By John Witkowski
I’m pleased to report our industry saw a strong finish to 2015,with positive results in both Washington, D.C. and Albany. Moreover, we’ve begun 2016 with a proactive agenda to preserve, protect and advance the interests of New York’s local community banks.
The highway bill included key reg relief for community banks, including:
Exempting institutions under $10 billion in assets from cuts to Federal Reserve stock dividends. According to estimates, the exemption will save approximately $60,000 annually, while a $500 million and $1 billion bank would save roughly $300,000 and $600,000 per year, respectively.
Advancing several provisions from ICBA’s “Plan for Prosperity” regulatory relief agenda, strongly supported by IBANYS. The new law provides that on the 10-year Treasury rate with a maximum of 6 percent.
Eliminating redundant privacy notice requirements.
Expanding the 18-month exam cycle.
Easing CFPB restrictions on rural mortgage lenders.
Expanding TruPS CDO relief for small bank holding companies, and allowing thrift holding companies to take advantage of new SEC registration thresholds.
Restoring funds cut from the crop insurance program that would have significantly curtailed the private-sector delivery of federal crop insurance,.
Dropping language that would have extended higher Fannie Mae and Freddie Mac guarantee fees.
Federal Budget Agreement: Tax Extenders, Cybersecurity Assistance
The agreement included the ICBA-advocated Cybersecurity Information Sharing Act, which encourages the public and private sectors to share critical cyber-threat information. In addition, it:
Required regulators to study and report to Congress the effect of the Basel III capital requirements on mortgage-servicing assets.
Included a $3 billion increase in funds for the Small Business Administration’s 7(a) guaranteed loan program.
Reauthorized the SBA’s expired 504 refinance program.
Continued fee waivers for loans to veterans.
Included a permanent five year S-corp recognition period for built-in gains.
Permanently extended the S-corp stock basis adjustment for charitable contributions of property.
Made permanent a $500,000 Section 179 expensing limit.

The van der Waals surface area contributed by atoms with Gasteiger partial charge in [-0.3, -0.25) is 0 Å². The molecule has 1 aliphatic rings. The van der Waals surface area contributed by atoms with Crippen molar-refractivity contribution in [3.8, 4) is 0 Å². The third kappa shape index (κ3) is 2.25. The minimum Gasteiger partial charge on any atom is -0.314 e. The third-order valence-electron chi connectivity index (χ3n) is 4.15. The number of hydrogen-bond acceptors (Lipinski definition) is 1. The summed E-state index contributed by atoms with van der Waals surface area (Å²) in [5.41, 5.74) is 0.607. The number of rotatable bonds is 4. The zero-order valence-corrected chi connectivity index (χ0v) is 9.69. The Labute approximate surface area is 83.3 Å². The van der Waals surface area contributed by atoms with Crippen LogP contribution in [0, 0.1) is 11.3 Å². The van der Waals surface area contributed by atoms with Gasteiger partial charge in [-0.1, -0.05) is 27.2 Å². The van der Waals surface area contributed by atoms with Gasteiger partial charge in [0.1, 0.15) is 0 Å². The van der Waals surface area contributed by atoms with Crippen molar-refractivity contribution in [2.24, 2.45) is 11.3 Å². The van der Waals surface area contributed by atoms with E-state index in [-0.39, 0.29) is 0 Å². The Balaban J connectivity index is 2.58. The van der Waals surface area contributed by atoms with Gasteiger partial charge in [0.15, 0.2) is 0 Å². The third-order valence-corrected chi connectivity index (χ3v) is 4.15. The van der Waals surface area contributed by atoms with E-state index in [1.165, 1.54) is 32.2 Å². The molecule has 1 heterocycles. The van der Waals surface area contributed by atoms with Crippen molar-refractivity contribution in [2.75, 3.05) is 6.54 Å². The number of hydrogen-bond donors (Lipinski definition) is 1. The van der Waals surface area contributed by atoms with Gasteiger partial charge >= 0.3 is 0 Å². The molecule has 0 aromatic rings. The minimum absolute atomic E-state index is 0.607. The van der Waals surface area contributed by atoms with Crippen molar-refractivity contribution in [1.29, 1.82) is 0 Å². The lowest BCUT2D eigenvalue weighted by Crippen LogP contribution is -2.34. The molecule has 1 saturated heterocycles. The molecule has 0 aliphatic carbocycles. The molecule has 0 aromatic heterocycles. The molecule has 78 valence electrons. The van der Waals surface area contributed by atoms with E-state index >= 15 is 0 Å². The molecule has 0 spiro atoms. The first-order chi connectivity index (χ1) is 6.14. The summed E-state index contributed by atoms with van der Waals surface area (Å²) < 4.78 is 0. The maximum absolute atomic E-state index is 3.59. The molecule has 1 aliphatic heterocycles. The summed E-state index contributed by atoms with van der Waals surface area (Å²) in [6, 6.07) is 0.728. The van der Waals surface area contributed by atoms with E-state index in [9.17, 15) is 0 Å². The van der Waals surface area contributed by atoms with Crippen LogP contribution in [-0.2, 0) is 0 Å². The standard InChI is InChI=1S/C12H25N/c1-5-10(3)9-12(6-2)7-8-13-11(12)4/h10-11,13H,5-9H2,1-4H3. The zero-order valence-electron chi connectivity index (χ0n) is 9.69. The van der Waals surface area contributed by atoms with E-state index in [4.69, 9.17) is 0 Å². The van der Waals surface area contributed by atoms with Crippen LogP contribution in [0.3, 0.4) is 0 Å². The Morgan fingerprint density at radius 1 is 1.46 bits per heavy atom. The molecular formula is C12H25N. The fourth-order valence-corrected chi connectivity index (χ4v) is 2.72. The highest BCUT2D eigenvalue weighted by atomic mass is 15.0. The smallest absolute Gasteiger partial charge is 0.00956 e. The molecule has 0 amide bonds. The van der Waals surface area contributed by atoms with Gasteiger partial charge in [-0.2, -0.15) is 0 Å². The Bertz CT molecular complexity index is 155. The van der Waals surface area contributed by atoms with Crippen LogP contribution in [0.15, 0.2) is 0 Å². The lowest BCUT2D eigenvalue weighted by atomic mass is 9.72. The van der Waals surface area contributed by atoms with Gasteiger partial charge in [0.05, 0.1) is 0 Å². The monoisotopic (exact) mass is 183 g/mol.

FASB agreed to delay consideration of its CECL proposal until sometime during 2016 instead of the original date of Dec. 2, 2015. (Note: A delegation of community bankers met with FASB to address our concerns going forward.)
IBANYS Testimony on
Small Business Access to Credit
The hearing’s focus was to explore the needs of small businesses to access credit, and to review state policies and programs designed to assist in the financial marketplace.
The new year has opened with new challenges on familiar issues. In Albany, the credit unions are again seeking expanded fields of membership, powers and authorities. In Washington, the NCUA proposed changes to credit union field-of-membership rules that would nearly eliminate the common-bond requirement. Among other changes, community-chartered credit unions would be able to claim that a congressional district is a “well-defined local community,” which would allow community credit unions in seven states to serve their entire state. This NCUA proposal would make credit unions less restricted by geography, further expanding their footprint while maintaining their exemption from taxation and federal financial regulations facing taxpaying community banks. IBANYS is opposed to this measure and has encouraged our member banks to voice their opposition.
There is still a great deal of work to do in 2016. Together, we will continue building on the strong foundation we have established for members and our industry. ■
John Witkowski is president and CEO of the Independent Bankers Association of New York State. He may be reached at email@example.com or (518) 436-4646.